Zevitas seems to think that money is not what is driving the art market's control of the art world, an art world that is at this time dominated by the spectacle of art fairs, "[b]ig art, big artists, big dealers, and big money." Instead of money, it's the individuals who constitute the art market:
money does not have motivation or intent, people do. I would argue that the cart is actually the insidious forces that have, over several decades, narrowed the gap between art and financial instruments, and in doing so have forced art to submit to criteria once reserved for commodities. Money is simply the scapegoat for a problem that is pervasive and systemic.
Nor do I disagree with Zevitas' observation that the enormous sums being spent on a very small segment of the total population of good artists is the result of speculators, people who are buying art not because they love what they are buying but because they are convinced that the odds are good that what they are buying will increase in value: " the only justification for paying such money for emerging artists is speculative."
What I disagree with is Zevitas' belief that it is the auction houses, art journalists, museums, et al. who are driving the money to a tiny fraction of art, that tiny fraction about whom all those players have arrived at a consensus. In fact, his observation that speculators, not art lovers, are behind the money in the current art market belies his belief that "money does not have motivation or intent."
Money may not literally have intent, but the people who have it certainly do, and the top half of the top 1% of the income earners in the U.S., "Wall Street and the top of corporate America," are doing quite well. As G. William Domhoff, an investment manager, writes, these people make the vast majority of their wealth from investments rather than from income. In short, these people have an incentive to find things to invest in that have the potential to grow in value. It is that demand for investment vehicles that is one significant factor in the creation and growth of new forms of investment. Thus, the sub-prime mortgage market was in part the result of the huge amounts of money investment and pension funds needed to invest in the years prior to 2008 and Wall Street's realization of the opportunity to create CDOs and the like as a result of the changes in regulatory and investment environments over the previous 20 years.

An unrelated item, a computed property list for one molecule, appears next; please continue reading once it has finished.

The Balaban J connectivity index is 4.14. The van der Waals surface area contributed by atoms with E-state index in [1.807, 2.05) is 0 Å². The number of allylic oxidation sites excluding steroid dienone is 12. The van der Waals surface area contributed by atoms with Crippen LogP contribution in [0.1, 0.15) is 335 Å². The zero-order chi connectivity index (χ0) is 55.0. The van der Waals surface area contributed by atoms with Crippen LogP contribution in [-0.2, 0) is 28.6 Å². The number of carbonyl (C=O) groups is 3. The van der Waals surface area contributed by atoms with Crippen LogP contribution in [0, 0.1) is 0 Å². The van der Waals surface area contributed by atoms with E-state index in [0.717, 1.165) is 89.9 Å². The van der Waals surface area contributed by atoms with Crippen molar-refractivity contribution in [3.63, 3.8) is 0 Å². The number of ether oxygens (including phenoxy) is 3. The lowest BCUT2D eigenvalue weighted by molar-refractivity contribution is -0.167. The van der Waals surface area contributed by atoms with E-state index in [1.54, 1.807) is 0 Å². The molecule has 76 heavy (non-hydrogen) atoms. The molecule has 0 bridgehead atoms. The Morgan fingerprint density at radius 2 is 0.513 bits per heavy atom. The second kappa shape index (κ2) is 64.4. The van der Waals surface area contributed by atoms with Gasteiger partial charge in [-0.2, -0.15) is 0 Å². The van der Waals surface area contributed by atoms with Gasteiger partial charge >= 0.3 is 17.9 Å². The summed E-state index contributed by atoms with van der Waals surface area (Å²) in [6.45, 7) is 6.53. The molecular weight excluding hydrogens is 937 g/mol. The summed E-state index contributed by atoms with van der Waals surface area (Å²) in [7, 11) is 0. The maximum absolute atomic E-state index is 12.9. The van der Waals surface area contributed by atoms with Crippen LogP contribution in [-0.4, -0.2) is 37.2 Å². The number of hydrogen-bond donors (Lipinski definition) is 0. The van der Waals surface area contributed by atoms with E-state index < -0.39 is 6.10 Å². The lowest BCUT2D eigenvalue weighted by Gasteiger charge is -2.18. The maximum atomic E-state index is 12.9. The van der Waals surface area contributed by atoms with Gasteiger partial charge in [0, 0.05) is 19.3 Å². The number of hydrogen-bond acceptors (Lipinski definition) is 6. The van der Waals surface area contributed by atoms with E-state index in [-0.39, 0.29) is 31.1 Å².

There simply isn't that much these days that promises a financial upside to investors. Real estate is slowly recovering from the 2008 collapse, interest rates on loans remain infinitesimal, and the stock market is already at all-time highs. Corporate America is not creating new jobs or even expanding production. So what is someone in the high-roller investment class to do when he wants to invest his money? He finds new investment opportunities. One such opportunity is to invest in lawsuits, as Jason Lyon observes in "Revolution in Progress: Third-Party Funding of American Litigation," 58 UCLA L. Rev. 571:
There is a growing phenomenon of for-profit investment in U.S. litigation. In a modern twist on the contingency fee, third-party lenders finance all or part of a plaintiff’s legal fees in exchange for a share of any judgment or settlement in the plaintiff’s favor. There are a number of international corporations, both public and private, that invest exclusively in this new “market.”
"[m]any of the artists I have selected here I have been following for a number of years." I'm not sure I read any coverage that concerned artists that hadn't previously been covered, usually to exhaustion.
So I think Zevitas is right:
Going to an art fair or gallery and spending a lot of money on the latest "hot" artist is not collecting, it is trophy hunting. When the art world slows down, these individuals will be the first to jump ship, as their motivations for interacting with art in the first place will have evaporated with the value of their art portfolios.